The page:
‘Charity is the biggest business in the world in terms of money but has no unified regulations’, says Mohan Datwani FCIS FCS(PE), HKICS Senior Director and Head of Technical & Research. ‘One should be worried if one’s money doesn’t go to the stated objectives, or is spent on overhead expenses and administration. So when moms and pops choose to donate to charity A, B or C, they really should have some transparency and understanding. This is why charities need good governance’.
Faced with a growing number of charities and a growing sense of the inadequacy of the current regulatory regime relating to them, the Law Reform Commission has for years been looking into the possibility of enacting a ‘charities law’.
Bernard Chan, Chairman of the Law Reform Commission’s Charity Subcommittee, and Chairperson of the Hong Kong Council of Social Service (HKCSS), believes that most charities in Hong Kong generally have strong governance, and that boards or executive committees are often composed of professionals, experienced volunteers or government officials.
‘However, in order to meet public expectations, charities should work more on accountability and transparency’, he says. ‘No doubt, transparency and accountability are the key values in the operation of charities’.
Charities can be incorporated as companies, trusts or societies. A charity set up as an incorporated company is required to file an annual return with the Companies Registry which covers the basic facts. Charities with tax-exempt status are subject to periodic review; incorporated companies must submit audited accounts while unincorporated organisations just have to present self-certified accounts. The list of charities exempted from tax under Section 88 of the Inland Revenue Ordinance (Cap 112) is not a conclusive list of all the charities in Hong Kong and it is not compulsory for charities to have their names placed on this list.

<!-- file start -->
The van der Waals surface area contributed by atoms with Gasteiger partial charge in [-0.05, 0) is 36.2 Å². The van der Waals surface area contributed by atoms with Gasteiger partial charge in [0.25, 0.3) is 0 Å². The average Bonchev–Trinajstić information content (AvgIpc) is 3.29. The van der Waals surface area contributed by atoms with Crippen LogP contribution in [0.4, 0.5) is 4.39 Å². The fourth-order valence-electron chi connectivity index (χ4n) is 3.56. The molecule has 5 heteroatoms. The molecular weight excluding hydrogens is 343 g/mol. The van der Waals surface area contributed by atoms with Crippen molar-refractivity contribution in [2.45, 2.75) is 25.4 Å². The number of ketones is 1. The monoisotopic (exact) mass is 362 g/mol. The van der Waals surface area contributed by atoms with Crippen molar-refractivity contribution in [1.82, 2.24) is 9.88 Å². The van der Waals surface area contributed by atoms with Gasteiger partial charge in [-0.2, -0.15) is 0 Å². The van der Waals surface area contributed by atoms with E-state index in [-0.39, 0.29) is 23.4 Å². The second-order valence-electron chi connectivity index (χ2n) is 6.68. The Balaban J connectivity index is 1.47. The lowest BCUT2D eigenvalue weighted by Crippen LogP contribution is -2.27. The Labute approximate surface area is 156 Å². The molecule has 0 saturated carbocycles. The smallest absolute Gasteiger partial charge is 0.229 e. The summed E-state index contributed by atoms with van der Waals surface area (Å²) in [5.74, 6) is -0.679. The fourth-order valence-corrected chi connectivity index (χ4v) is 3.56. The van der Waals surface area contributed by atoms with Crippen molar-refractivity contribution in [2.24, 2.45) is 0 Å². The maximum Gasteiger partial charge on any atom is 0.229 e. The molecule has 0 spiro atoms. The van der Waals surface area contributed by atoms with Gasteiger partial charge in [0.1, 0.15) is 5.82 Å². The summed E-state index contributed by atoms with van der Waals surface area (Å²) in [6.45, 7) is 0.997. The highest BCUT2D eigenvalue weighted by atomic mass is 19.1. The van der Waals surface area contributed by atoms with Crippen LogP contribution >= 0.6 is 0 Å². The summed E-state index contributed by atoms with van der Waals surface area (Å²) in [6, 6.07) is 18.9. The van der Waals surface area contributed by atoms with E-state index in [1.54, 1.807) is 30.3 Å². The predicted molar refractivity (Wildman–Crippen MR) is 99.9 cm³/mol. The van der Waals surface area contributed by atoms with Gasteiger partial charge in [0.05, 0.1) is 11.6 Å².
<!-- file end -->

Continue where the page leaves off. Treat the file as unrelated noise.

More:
In December 2013, the Law Reform Commission published a report proposing that all charitable organisations that solicit cash or its equivalent from the public, or have sought tax exemption, should be required to register as a charity. It put forward 18 recommendations with the aim of improving the transparency and accountability of charities and thus provide better safeguards to the public.
The recommendations included a specifically formulated reporting standard; a statutory definition of ‘charitable purpose’; disclosure of certain documents including financial statements and reports of activities for tax-exempt charities; and further educational initiatives to broaden knowledge and awareness of this sector. The Law Reform Commission said the changes could be implemented by amending existing legislation, rather than through the creation of a new charity law.
However, during a public consultation exercise it became clear that this is a controversial topic and many of the Law Reform Commission’s recommendations were criticised. As a response, it backed down from a number of recommendations, principally the proposal for a centralised ‘Charity Commission’.
At the moment, charities have to go through various bodies – including the Social Welfare Department, the Food and Environmental Hygiene Department, the Home Affairs Bureau, the Television and Entertainment Licensing Authority, etc – to apply for permits and licences. The Charity Commission would have been a ‘one-stop shop’ for such applications. It would also have been given extensive powers, including the power to vet and register charities, monitor charities’ compliance with legal obligations, approve fundraising activities, promote good governance, investigate misconduct and take action where necessary.
The suggestion for a Charity Commission was removed from the Law Reform Commission’s final report due to the ‘apparent lack of general consensus among the public’. Many religious groups – some with underground activities in Mainland China – feared the creation of the watchdog would undermine religious freedom. At the same time, the trust in the Hong Kong government is low; only one in five is satisfied with its performance, according to a recent poll.